Videotron launches wireless network 0
Quebecor CEO Pierre-Karl Peladeau. (Frederic Auclair/QMI Agency)
MONTREAL - Cable giant Videotron ramped up the pressure on its wireless competitors Thursday with the announcement that it will offer 3G service across Quebec by the end of the year.
The long-anticipated move by Videotron, a division of Quebecor Media Inc., is expected to intensify a price war with its main rival Bell Canada as well as Rogers and Telus, which could be welcome news for subscribers looking to reduce their cellphone bills.
Last year the Organization for Economic Co-operation and Development (OECD) said Canadians pay more for wireless service than any of the OECD's 32 other member nations.
Videotron will bundle wireless service with internet, cable and telephony, offering unlimited contracts that allow customers to opt out at any time. Clients will also be able to make unlimited local calls and watch selected television channels on their mobile devices.
The announcement comes at a time when telecom companies are coming under increased scrutiny over pricing and the length of contracts. This past summer, the SeaBoard Group denounced three-year Canadian smartphone contracts, which the firm said were the longest in the world. Videotron president and CEO Robert Depatie says clients have demanded fair pricing and flexibility.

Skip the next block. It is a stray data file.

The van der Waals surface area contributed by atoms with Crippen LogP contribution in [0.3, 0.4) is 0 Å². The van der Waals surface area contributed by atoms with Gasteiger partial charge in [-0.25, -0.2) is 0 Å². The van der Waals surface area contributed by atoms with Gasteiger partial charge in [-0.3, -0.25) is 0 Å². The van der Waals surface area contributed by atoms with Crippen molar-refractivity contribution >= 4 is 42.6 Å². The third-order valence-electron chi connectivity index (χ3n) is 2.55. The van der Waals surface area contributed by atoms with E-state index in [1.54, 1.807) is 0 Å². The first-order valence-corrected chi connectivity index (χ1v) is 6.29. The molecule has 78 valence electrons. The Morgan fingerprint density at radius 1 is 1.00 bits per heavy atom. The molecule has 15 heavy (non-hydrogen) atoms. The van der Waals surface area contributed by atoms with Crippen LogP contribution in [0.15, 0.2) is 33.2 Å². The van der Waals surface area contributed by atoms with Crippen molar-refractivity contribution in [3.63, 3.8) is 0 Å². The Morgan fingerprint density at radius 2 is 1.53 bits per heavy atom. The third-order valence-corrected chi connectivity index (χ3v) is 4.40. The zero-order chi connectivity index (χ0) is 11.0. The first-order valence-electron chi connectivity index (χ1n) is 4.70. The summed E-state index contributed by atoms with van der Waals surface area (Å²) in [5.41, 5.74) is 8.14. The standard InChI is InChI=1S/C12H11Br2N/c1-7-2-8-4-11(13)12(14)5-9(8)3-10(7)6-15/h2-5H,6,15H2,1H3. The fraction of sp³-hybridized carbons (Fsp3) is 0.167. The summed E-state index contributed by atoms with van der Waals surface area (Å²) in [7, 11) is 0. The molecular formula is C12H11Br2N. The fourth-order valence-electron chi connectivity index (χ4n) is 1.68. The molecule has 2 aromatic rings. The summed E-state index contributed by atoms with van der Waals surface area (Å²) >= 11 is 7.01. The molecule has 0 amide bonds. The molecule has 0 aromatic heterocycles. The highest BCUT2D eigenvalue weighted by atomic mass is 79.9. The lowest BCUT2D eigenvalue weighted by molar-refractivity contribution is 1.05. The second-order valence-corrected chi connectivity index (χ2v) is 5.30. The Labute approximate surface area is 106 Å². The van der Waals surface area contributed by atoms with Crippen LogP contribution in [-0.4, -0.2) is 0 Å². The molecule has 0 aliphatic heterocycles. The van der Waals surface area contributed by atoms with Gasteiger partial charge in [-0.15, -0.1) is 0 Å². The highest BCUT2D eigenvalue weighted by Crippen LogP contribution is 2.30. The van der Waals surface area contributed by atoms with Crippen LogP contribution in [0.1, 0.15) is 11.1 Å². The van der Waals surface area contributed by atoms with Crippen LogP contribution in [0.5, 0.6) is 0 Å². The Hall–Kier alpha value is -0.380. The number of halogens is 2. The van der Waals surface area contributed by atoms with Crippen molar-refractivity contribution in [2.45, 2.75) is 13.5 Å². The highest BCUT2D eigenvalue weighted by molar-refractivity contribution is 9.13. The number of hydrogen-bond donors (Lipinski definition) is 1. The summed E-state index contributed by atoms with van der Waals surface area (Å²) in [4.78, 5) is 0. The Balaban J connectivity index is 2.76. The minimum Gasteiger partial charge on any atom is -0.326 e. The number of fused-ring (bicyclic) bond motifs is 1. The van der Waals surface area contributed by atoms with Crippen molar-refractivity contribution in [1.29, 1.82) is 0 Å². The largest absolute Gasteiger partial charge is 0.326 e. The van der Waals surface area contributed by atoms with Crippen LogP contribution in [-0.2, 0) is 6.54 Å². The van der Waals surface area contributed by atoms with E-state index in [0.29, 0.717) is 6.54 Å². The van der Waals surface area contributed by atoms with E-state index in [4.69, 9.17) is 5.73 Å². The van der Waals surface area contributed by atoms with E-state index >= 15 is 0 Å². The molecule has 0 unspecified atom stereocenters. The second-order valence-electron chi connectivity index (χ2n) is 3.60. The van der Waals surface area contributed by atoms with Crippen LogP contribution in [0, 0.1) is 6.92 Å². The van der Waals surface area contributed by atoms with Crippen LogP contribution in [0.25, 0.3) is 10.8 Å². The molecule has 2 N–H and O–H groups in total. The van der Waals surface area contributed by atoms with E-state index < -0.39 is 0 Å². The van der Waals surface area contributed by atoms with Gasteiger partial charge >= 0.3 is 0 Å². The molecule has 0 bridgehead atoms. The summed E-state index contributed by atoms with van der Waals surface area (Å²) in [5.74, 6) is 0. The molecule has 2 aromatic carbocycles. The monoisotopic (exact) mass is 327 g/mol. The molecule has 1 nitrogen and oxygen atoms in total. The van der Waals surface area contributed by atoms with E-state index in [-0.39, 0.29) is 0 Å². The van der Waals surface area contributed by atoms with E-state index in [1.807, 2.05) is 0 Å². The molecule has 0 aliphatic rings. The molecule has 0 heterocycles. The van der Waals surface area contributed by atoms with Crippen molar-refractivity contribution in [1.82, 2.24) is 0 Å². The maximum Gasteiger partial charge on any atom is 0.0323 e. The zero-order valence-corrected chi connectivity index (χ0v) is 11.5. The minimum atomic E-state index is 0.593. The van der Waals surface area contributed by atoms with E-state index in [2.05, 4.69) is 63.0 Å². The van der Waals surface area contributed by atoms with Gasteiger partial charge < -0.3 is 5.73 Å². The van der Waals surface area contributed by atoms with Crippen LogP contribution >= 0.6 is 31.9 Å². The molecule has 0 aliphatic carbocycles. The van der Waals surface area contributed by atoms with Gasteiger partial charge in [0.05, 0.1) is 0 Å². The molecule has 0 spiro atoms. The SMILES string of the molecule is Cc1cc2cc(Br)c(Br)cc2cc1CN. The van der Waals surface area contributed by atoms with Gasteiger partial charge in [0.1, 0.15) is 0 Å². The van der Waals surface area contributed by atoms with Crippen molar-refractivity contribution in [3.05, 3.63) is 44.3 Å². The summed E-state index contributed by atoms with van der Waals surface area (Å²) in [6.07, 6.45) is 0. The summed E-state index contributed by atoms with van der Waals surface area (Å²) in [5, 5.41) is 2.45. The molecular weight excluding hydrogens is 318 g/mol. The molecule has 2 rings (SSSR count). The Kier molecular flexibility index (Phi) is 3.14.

"We asked our clients about their mobile needs and we listened to them and understood their message," he told a news conference in Montreal.
The Convergence Consulting Group says Bell currently holds 39% market share in Quebec, compared with 34% for Rogers and 27% for Telus. Videotron only had a 1.6% share under a wireless leasing arrangement with Rogers but analysts believe that presence could jump to as much as 18%.
"It's clear that the arrival of Videotron represents open warfare with Bell," says Richard Paradis, president of the telecom consulting firm Groupe CIC, who added that "Videotron might be best-placed among the new wireless arrivals."
The company obtained the rights to the wireless spectrum during Ottawa's last spectrum auction in 2008. Videotron offered just over $500 million and its investment will reach $1 billion once installation costs are factored in.
As of last March, the company had nearly 1.8 million cable TV subscribers and 1.2 million internet clients. The company was also providing telephone service to more than 1 million homes and businesses.
Recent developments indicate that competition is intensifying in Canada's wireless market.
Public Mobile and Wind Mobile now offer unlimited local calls without contracts. Rogers and Telus offer similar terms and Bell Canada has also cut prices in recent months.